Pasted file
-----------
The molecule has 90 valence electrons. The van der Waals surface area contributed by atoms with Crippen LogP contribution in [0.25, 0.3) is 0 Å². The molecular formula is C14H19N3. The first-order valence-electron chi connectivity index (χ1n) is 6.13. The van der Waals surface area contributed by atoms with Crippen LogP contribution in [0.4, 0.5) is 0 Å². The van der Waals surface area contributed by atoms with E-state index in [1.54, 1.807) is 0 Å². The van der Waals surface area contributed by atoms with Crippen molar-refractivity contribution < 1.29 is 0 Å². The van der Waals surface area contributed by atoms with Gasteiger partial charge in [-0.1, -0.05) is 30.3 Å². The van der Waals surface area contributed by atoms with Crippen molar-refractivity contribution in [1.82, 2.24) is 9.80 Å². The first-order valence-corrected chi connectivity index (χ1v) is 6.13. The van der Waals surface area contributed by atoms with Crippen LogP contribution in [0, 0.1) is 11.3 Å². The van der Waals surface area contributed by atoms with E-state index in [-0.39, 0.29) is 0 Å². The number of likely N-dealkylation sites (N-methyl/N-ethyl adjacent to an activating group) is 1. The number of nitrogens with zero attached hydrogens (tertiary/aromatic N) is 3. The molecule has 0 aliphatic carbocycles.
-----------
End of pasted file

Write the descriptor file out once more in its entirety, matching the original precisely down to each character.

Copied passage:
The molecule has 90 valence electrons. The van der Waals surface area contributed by atoms with Crippen LogP contribution in [0.25, 0.3) is 0 Å². The molecular formula is C14H19N3. The first-order valence-electron chi connectivity index (χ1n) is 6.13. The van der Waals surface area contributed by atoms with Crippen LogP contribution in [0.4, 0.5) is 0 Å². The van der Waals surface area contributed by atoms with E-state index in [1.54, 1.807) is 0 Å². The van der Waals surface area contributed by atoms with Crippen molar-refractivity contribution < 1.29 is 0 Å². The van der Waals surface area contributed by atoms with Gasteiger partial charge in [-0.1, -0.05) is 30.3 Å². The van der Waals surface area contributed by atoms with Crippen molar-refractivity contribution in [1.82, 2.24) is 9.80 Å². The first-order valence-corrected chi connectivity index (χ1v) is 6.13. The van der Waals surface area contributed by atoms with Crippen LogP contribution in [0, 0.1) is 11.3 Å². The van der Waals surface area contributed by atoms with E-state index in [-0.39, 0.29) is 0 Å². The number of likely N-dealkylation sites (N-methyl/N-ethyl adjacent to an activating group) is 1. The number of nitrogens with zero attached hydrogens (tertiary/aromatic N) is 3. The molecule has 0 aliphatic carbocycles.